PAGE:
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WIZARD: The Life and Times of Nikola Tesla: A Biography of a Genius
By Mark J. Seifer
Birch Lane. 542 pp. $32

Read the first chapter of "Wizard."

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Scientist and Spiritual Seeker

By Bettyann Holtzmann Kevles
Sunday, December 1, 1996

Has the life of Nikola Tesla, the man whose name is honored as a unit of magnetic strength, really been forgotten and his later discoveries deliberately suppressed? Mark J. Seifer, who teaches psychology and graphology at community colleges in Rhode Island and Massachusetts, has spent the last two decades investigating and writing about this strange inventor and suggests that it has. As a member of the International Tesla Society -- a group apparently interested in installing Tesla in the pantheon of 20th-century geniuses -- Seifer is unabashedly hagiographic. Tesla's enemies are his enemies; Tesla's scientific claims are for the most part undisputed.

By any measure, Tesla was a very strange man. He lived alone in hotel rooms, took daily "electric baths," scarcely ate or slept, and avoided touching other people. After emigrating to America in 1884, he quickly established himself as a brilliant "electrician." This was the world of Edison and Westinghouse -- inventors who also worked with electromagnetism and devised remarkable machines, from the phonograph to generators, before the physics of electricity and magnetism were completely understood.

By 1893 Tesla had perfected a system of alternating current (Edison's direct current could reach only short distances and was inherently wasteful) that was celebrated at the World's Columbian Exhibition in a 45-foot tower. Westinghouse, whose company sold it, called it the Tesla Polyphase System and used it to illuminate the entire fair. Before the end of the century, Tesla had also invented the fluorescent light bulb and established some of the principles of wireless telegraphy, remote control and radio.

Like his rival Thomas Edison, Tesla courted the popular press, inviting them to witness dramatic examples of electrical pyrotechnics. Unlike Edison, he was a bad businessman. Seifer is good at describing Tesla's lack of practical, economic and personal judgment and the way his enormous ego invited unscrupulous partners. Much of his work was pirated, and he seldom got royalties on what he had patented. But his plight was not unusual. The Wright brothers spent years fighting patent infringements, as did Alexander Graham Bell.

Seifer attributes Tesla's idiosyncrasies to the tragic death of an elder brother when Tesla was very young and to the texture of life in Austro-Hungarian Serbia, where he was born and educated. Tesla's entry into New York society coincided with a craze for spiritualism, especially the works of the English novelist Edward Bulwer-Lytton, who wrote about "Vril," a universal energy that turns the universe. This kind of thinking reinforced Tesla's faith in mystical forces.

Tesla was not alone in connecting electromagnetism with the occult. The best chapter in Seifer's book describes late 19th-century science fiction and locates Tesla's projects among other predictions of the future. These include an 1895 novel that predicted picture telephones, air travel to Europe in a day, hidden phonographs with which police could trap criminals, and the colonization of the solar system.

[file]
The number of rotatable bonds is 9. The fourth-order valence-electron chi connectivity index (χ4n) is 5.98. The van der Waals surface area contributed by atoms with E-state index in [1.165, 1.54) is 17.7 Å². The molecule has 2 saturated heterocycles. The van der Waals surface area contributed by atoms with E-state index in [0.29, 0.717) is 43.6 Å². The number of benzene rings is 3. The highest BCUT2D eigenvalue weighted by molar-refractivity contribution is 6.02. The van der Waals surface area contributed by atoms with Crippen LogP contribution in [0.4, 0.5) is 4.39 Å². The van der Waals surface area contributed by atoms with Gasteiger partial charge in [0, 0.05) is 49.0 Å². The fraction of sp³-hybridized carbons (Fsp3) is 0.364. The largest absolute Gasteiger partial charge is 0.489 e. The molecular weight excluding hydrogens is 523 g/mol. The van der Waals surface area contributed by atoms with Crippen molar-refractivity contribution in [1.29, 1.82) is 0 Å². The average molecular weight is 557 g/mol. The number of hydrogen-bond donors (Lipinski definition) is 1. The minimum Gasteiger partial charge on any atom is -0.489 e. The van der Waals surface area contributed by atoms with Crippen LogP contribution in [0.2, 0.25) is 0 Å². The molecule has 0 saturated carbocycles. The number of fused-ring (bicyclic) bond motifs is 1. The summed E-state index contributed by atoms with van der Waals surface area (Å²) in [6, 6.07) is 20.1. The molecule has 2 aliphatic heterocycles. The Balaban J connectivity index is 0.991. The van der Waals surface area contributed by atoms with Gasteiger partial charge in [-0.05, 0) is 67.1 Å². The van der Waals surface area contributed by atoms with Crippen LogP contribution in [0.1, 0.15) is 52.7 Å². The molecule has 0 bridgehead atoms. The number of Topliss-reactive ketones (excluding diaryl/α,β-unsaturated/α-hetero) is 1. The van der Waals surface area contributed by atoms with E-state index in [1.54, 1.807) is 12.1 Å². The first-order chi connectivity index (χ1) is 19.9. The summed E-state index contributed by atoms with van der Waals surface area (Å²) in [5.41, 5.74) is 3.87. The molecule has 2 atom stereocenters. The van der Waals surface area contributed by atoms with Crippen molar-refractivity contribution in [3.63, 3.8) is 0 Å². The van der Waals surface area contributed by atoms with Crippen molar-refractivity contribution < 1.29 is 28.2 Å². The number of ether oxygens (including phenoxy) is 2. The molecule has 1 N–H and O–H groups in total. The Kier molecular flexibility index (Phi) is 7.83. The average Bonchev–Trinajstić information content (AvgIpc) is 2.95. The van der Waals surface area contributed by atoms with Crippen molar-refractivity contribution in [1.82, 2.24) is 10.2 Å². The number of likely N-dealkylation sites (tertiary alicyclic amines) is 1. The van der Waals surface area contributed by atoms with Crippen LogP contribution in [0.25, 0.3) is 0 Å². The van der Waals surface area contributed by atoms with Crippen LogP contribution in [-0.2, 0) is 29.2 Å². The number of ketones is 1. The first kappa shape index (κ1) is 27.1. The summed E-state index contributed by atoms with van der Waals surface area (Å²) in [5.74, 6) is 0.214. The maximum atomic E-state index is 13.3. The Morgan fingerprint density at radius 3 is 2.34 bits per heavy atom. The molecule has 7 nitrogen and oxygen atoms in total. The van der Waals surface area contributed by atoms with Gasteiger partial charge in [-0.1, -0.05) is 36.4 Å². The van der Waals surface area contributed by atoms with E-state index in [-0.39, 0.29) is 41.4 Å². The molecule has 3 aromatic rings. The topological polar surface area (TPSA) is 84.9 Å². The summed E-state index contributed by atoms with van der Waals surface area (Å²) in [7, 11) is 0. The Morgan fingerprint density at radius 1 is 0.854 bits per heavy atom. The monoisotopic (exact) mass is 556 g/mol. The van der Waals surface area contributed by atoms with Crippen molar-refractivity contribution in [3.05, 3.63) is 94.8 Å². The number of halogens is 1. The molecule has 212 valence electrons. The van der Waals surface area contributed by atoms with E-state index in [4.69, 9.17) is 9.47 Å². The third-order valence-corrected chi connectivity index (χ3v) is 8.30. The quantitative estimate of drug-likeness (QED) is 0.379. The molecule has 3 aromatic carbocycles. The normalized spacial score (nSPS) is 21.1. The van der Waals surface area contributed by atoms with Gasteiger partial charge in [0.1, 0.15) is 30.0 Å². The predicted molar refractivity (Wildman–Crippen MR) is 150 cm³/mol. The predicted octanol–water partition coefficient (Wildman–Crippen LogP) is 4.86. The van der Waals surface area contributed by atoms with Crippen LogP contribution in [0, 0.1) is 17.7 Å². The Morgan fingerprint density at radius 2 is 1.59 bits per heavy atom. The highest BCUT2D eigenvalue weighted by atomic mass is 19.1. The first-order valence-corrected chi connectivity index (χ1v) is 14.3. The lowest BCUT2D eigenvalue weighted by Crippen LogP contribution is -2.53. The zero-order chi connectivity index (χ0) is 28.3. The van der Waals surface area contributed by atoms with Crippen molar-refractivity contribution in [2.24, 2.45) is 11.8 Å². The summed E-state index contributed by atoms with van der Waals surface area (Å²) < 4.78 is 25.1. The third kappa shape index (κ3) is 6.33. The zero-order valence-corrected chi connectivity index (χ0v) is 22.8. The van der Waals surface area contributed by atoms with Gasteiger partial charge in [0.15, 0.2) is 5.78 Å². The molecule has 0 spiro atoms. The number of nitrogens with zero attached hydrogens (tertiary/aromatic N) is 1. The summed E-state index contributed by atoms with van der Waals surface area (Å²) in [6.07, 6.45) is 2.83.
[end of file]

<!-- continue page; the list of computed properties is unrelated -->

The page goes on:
Tesla's effort in the last decades of his life to create a particle-beam weapons system was also in tune with the times, and it is not surprising that at his death in 1943 during World War II his papers were confiscated by the FBI. This does not mean that Tesla had actually invented such a device or a Star Wars-like defense shield.

Outraged that Tesla never received a Nobel Prize, Seifer lashes out at Albert Einstein, who did. He calls Einstein "the Nobel Prize-winning upstart" and dismisses him as "a theorist, whereas Tesla, as hands-on creator of new technologies, was able to prove out his assumptions in the everyday world." He writes that "Einstein and his colleagues at Carnegie Institute in Washington, D.C. were using the Tesla coil in their new 1929 experiments in splitting the atom . . ." But Einstein was not part of Carnegie, nor did he, or anyone, split the atom with a Tesla coil in 1929.

Seifer defends Tesla's continued refusal to accept the theory of relativity by arguing that "by necessity, there must be some way to transcend the speed of light, or humans for all intents and purposes will be stuck, for all eternity, in the limits of this tiny solar system." This may be the author's philosophy, but it is not science. Readers should be warned that much of what Seifer explains in defense of Tesla is equally off-target.

Tesla is not forgotten, as Seifer's own bibliography indicates, although a balanced biography remains to be written. But it is true, as Seifer notes, that neither he nor Edison, for that matter, is revered as Einstein is. A biographer might well ask why we admire our inventors but choose mathematical dreamers as our secular saints.

Bettyann Holtzmann Kevles is the author of the forthcoming "Naked To The Bone: Medical Imaging in the Twentieth Century."

© Copyright 1996 The Washington Post Company

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